Passenger Vessel Association Opposes Bill Allowing Foreign-Flagged Ships to Compete with U.S. Passenger Vessels
Alexandria, VA:The Board of Directors of the Passenger Vessel Association (PVA) yesterday unanimously voted to oppose enactment of a bill in the U.S. House of Representatives that would allow foreign-flagged passenger vessels to directly compete with their American-flagged counterparts. The PVA Board action reaffirmed support of the Passenger Vessel Services Act (PVSA) which reserves the commercial carriage of passengers between U.S. ports for vessels that are U.S.-flagged, U.S.-owned, U.S.-built, and U.S.-crewed. The legislation (H.R. 2460) was introduced by Congressman Blake Farenthold of Texas on July 7, 2011.
The proposed Farenthold exception to the PVSA would apply if the duration of the foreign vessel’s voyage is more than 24 hours and if some part of the voyage occurs on the high seas. The foreign vessel could not operate as a ferry. However, the bill would enable a foreign cruise ship crewed by foreign nationals to compete directly on the same routes served by small and large U.S.-flagged overnight cruise vessels operated by companies that are fully subject to U.S. labor, environmental, social, and tax laws and that hire American citizens as crew members.
Crews on foreign-flagged passenger vessels are made up almost exclusively of foreign nationals. Many domestic U.S. laws (such as the statute setting minimum wage and overtime requirements) don’t cover crew members of foreign passenger vessels, even when they sail into U.S. ports. Also, most revenues of foreign-flagged passenger vessels are not subject to federal income taxes.
Under the bill, the foreign vessel would not have to be owned by a corporation controlled by U.S. citizens, as are U.S. passenger vessels. The foreign vessel would not have to be built in an American shipyard by American shipyard workers (as a qualified U.S. passenger vessel must be). Nor would the foreign vessel be mandated to have any repairs or maintenance performed in U.S. shipyards, as U.S. passenger vessels must do.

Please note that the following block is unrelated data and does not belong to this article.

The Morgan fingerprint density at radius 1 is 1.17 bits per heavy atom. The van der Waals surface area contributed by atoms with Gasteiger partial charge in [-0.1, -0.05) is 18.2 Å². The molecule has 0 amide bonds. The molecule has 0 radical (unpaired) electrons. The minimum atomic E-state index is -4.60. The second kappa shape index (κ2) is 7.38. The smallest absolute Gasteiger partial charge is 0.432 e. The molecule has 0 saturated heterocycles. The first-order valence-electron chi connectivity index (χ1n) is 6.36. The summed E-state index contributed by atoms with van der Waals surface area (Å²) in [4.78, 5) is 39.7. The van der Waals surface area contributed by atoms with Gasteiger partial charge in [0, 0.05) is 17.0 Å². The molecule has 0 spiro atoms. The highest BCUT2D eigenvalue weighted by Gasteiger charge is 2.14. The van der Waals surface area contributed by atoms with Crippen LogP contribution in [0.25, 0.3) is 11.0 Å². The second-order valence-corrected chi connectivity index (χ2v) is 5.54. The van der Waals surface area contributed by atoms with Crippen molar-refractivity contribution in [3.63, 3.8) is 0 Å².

PVA’s vessel-operating members, its associate members who design or build U.S. passenger vessels, and the U.S. citizen employees of these companies would be economically harmed by the enactment of H.R. 2460.
The full text of the resolution approved by the PVA Board of Directors follows:
“The Passenger Vessel Association (PVA) supports the preservation, without amendment, of the Passenger Vessel Services Act. This “cabotage” law reserves the commercial carriage of passengers between U.S. ports for vessels that are U.S.-flagged, U.S.-owned, U.S.-built, and U.S.-crewed. It prevents unfair competition by foreign-flagged passenger vessels that do not have to comply with U.S. laws, including tax laws. Therefore, PVA opposes enactment of H.R. 2460, sponsored by Congressman Farenthold.”
About the Passenger Vessel Association
The Passenger Vessel Association is the national association representing the interests of owners and operators of dinner cruise vessels, sightseeing and excursion vessels, car and passenger ferries, gaming vessels, private charter boats, whale watching and eco-tour vessels, day-sailers and windjammer sailing vessels, overnight cruise ships and amphibious DUKW. PVA members operate U.S. Coast Guard certificated, Canadian Coast Guard or state inspected vessels. The passenger vessel industry carries more than 200 million passengers each year. Visit PVA at: www.passengervessel.com.